Best Foods for Natural Hay Fever Relief: From Garlic to Turmeric
This section of HealWithFood.org's Guide to Combating Allergic Rhinitis provides an extensive list of good foods for people who suffer from seasonal allergic rhinitis (hay fever) or perennial allergic rhinitis. You may already be familiar with some of these natural remedies for hay fever (such as the superfoods garlic and turmeric), while other foods included in this list of the best foods for allergic rhinitis relief may not be part of your regular diet.
A study conducted by Japanese researchers found apple polyphenols to be highly effective at reducing symptoms associated with persistent allergic rhinitis. The scientists divided the 15 to 65 year old patients, all of which suffered from moderate or severe persistent allergic rhinitis, into three groups: those who received no apple polyphenols (control group), those who were administered a low dose of apple polyphenols, and those who were treated with a high dose of apple polyphenols. The study participants in both apple polyphenol groups experienced improvements in nasal discharge and sneezing attacks. The researchers also found reduced nasal swelling in the apple polyphenol groups.
Quercetin is one of the key polyphenols present in apples; in fact, apples are one of the best food sources of quercetin. Quercetin has been shown to effectively protect against allergic reactions, including those associated with allergic rhinitis. Quercetin works its protective magic by stabilizing the cell membranes of mast cells and basophils, thereby preventing them from releasing histamine.
Note: Some people with hay fever cross-react with certain foods. The most common symptoms are swelling, itching, and tingling in the mouth. Hay fever patients at the highest risk of developing an oral allergy to apples include those who are sensitive to mugwort, timothy, or birch pollen. Cooking apples helps reduce the likelihood of an allergic reaction.
If you looking for a food that can help fight a stuffy nose associated with allergic rhinitis, try horseradish. When horseradish root is cut or grated, enzymes start breaking down sinigrin, a chemical compound naturally present in horseradish. Sinigrin is broken down into allyl isothiocyanate, a pungent compound that facilitates drainage of the nasal mucous membranes and sinuses. Note that if you don't mix cut or grated horseradish root with vinegar or eat it immediately, it will darken and lose its pungency.
Rosehips, the fruits of the rose plant, are loaded with powerful nutrients. They are one of the best natural sources of proanthocyanidins, phytochemicals that inhibit enzymes that produce histamine and can thus help bring relief from the distressing symptoms of hay fever. In addition, rosehips are packed with vitamin C. They are also a relatively good source of vitamin E. Rosehips, which have a tangy taste similar to cranberries, can be eaten fresh or used in jams and pies. In some countries, like Sweden, they are also used in soups and stews. Note: before consuming rosehips, the outer fleshy part of each orb must be removed because of the fine hairs they contain.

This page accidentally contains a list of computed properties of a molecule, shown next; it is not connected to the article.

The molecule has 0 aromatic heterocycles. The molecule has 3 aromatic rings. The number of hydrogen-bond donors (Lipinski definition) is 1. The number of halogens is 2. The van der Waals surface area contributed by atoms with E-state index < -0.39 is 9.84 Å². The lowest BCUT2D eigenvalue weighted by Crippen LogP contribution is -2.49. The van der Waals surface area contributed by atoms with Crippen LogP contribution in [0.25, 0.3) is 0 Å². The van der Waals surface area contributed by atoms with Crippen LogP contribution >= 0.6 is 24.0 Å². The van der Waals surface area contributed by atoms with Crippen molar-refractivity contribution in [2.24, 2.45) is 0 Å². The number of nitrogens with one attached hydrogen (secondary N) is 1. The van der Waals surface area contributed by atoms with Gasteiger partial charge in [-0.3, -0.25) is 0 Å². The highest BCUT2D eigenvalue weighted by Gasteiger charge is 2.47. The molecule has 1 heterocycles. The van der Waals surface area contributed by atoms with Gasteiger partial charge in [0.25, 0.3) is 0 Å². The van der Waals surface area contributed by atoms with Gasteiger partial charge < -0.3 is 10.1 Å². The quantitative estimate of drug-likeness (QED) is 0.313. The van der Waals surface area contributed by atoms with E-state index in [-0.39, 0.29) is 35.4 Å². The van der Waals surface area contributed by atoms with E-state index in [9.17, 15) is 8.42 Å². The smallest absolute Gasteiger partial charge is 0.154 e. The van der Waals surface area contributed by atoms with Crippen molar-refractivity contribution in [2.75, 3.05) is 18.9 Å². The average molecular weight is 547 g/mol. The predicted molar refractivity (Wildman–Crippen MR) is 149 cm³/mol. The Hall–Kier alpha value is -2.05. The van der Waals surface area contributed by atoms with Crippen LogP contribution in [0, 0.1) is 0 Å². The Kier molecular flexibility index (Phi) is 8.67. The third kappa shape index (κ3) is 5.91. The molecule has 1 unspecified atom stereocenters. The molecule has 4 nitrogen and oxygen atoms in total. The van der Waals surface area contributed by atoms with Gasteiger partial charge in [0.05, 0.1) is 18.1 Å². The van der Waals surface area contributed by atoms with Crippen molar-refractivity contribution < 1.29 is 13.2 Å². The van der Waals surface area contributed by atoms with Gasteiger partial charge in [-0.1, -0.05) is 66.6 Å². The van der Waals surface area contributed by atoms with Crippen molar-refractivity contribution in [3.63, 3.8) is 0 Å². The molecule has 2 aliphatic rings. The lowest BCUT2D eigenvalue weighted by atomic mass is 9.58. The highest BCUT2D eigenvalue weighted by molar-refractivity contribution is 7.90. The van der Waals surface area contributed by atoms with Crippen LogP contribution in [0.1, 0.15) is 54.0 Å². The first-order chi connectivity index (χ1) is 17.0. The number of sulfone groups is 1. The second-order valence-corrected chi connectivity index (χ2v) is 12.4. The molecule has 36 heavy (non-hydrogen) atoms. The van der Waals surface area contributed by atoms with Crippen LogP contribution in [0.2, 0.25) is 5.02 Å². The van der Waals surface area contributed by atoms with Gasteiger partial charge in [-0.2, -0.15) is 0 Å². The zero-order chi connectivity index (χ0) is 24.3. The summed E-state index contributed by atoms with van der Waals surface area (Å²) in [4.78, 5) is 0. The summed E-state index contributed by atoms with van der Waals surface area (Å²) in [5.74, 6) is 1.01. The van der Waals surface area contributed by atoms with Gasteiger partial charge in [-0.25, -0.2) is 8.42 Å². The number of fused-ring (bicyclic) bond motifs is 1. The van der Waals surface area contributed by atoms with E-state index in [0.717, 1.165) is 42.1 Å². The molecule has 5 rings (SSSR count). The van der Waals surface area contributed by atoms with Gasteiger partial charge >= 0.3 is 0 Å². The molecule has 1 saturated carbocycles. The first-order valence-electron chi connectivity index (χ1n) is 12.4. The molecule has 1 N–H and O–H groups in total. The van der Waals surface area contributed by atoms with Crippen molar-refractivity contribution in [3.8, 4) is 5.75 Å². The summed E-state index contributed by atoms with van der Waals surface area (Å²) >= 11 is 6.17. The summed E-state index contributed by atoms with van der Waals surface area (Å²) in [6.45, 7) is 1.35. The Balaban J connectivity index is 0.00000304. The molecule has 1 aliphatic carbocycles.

#4: Sunflower Seeds
If you read at the nutrition facts label on a bag of sunflower seeds, you'll find out that these nutty tasting seeds are very high in calories and fat. But that should not be a reason to shy away from them! Although it is true that sunflower seeds are rich in calories and fat, consuming these little seeds in moderation can offer great health benefits, especially for people with hay fever. Not only are sunflower seeds among the seeds and nuts that are least likely to cause allergic reactions, they are also packed with nutrients that help prevent allergic reactions caused by other substances. Sunflower seeds are loaded with vitamin E, but they are also a good source of selenium, with one cup providing more than a third of the recommended daily intake for this important allergic rhinitis fighting mineral.
Rosemary provides a concentrated source of rosmarinic acid, a natural polyphenol that has been shown to suppress allergic reactions. Rosmarinic acid works it magic by suppressing allergic immunoglobulin responses and inflammation caused by white blood cells. Rosemary can be used to flavor roast meats, fish, and sauces, but also some fruits such as oranges.
#6: Dandelion Greens